Compound Annual Growth Rate (CAGR)
What is Compound Annual Growth Rate or CAGR?
Compound Annual Growth Rate is the rate of return that is needed for an investment to grow over a period when the income generated through the amount invested gets re-invested at the end of each year.
Before diving deeper into the CAGR concept, let us understand what compounding means.
What is compounding?
In simple terms, compounding refers to the addition of interest on interest earned (or charged). It refers to the increasing value of an asset because of the addition of interest on principle as well as the accumulated interest. One can easily relate this concept with a mathematical concept known as compound interest.
Compound interest is computed by subtracting the principal amount from the total amount of principal and interest which we get in future. Mathematically, it is represented as below:
How can one relate CI concept with CAGR formula?
- FV: Final value
- PV: Present value
- r: rate or CAGR
- n: time
In simple terms, we can say that CAGR is the modified version of compound interest.
Where can you apply CAGR?
As an investor, suppose you look at the P&L statement of a Company and want to know the percentage growth on the equity. Let us assume that in year 1, the Company was able to generate a return on equity (ROE) of 10%, 12% ROE in year 2, and in year 3, an ROE of 15%. As an investor, we would want to look for a representative value at which the ROE increased each year. This value is the CAGR value.
Another application of CAGR could be seen when you check the revenue growth of a Company.
CAGR can be used for personal finance as well. Many investors are interested in mutual funds and want to look at a metric that indicates their respective performances. Let us understand with an example:
Calculation of YoY growth on the amount invested using Excel:
Calculation of CAGR (r):
How was the calculation done on excel?
The calculation in excel was done using the formula highlighted above.
Explanation of the above example:
Suppose you have invested $1,000 in mutual fund M, which provide you $1,200 after one year. At the start of year 2, you re-invested the amount, but you get $800. This means you made a loss which is also reflected via the image above. Similarly, in year 3, 4 and 5 you get YoY return of 69%, -4% and 15% respectively.
Overall, if you want to understand how much you return you received after investing in this mutual fund ‘M’, then using the formula you got 8.45% return.
The value which you derived would help you to understand whether it was an excellent decision to invest in this mutual fund or not. You can compare the return of other stock, mutual fund or any financial product and accordingly take a decision.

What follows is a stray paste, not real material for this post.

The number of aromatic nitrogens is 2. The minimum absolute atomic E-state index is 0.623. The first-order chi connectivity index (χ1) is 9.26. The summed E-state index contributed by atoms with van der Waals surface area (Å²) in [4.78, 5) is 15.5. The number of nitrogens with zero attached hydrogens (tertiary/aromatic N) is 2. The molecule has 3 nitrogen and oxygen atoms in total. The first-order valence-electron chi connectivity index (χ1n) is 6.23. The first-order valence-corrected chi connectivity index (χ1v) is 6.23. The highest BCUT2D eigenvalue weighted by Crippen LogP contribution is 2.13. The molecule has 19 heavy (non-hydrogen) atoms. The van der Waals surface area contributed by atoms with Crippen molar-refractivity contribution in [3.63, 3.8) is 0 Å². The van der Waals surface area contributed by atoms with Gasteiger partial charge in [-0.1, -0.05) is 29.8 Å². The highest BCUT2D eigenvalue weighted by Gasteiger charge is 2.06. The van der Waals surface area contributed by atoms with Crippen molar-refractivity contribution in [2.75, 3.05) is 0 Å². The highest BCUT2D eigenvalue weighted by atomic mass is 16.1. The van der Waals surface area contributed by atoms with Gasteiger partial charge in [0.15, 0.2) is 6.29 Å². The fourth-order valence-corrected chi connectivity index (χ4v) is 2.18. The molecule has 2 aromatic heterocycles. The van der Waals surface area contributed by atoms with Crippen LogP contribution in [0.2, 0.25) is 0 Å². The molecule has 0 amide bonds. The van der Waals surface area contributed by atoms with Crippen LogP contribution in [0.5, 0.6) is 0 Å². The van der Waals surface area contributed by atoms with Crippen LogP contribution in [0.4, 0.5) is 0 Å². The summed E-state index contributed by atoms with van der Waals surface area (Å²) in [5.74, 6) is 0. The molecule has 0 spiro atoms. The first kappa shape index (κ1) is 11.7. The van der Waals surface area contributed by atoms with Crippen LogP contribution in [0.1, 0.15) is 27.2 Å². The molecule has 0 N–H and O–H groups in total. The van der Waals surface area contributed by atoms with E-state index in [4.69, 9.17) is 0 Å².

The Rule of 72
As an individual, we are always eager to know how much time is needed to double our investment. We have seen long and tedious was to calculate the time where we can see our investment gets doubled. One way is using the formula of compound interest and others using excel. But these consume time in calculation.
Apart from the above methodologies, there is another quick formula which is known as the “Rule of 72”. The formula, which makes the calculation easy, is:
n = 72/r
Here, “r” is the rate while “n” is time.
Let us consider an example.
Let us assume an investor invests $1,000 in mutual fund (providing 18% interest per annum), $1,000 in a savings account (providing 4% interest per annum) and fixed deposit (providing interest of 8% per annum). Then using the “Rule of 72,” the investor can double its investment in:
- A mutual fund in 4 years (calculation: 72/18).
- Saving accounts in 18 years ( calculation: 72/4)
- Fixed deposit in 9 years (calculation: 72/8)
Alternatively, if you know the time in which would want the money to grow double and we want to find the rate, then using this rule we can find the rate as well.
Suppose you want to double $10,000 in 3 years, then my rate would be:
r = 72/3
Interpretation: if you want to double your investment in 3 years, then your investment should grow at 24%.
Application of Rule of 72
Rule of 72 is not limited to find the time to double your money. You can use the rule in our everyday lives. Suppose you purchase a product which is currently available in $20. Now if we want to know the time in which the price of this product will get doubled, assuming the inflation rate is 5%, then what is the period. The answer would be 72/5, which is equal to 14.4 years.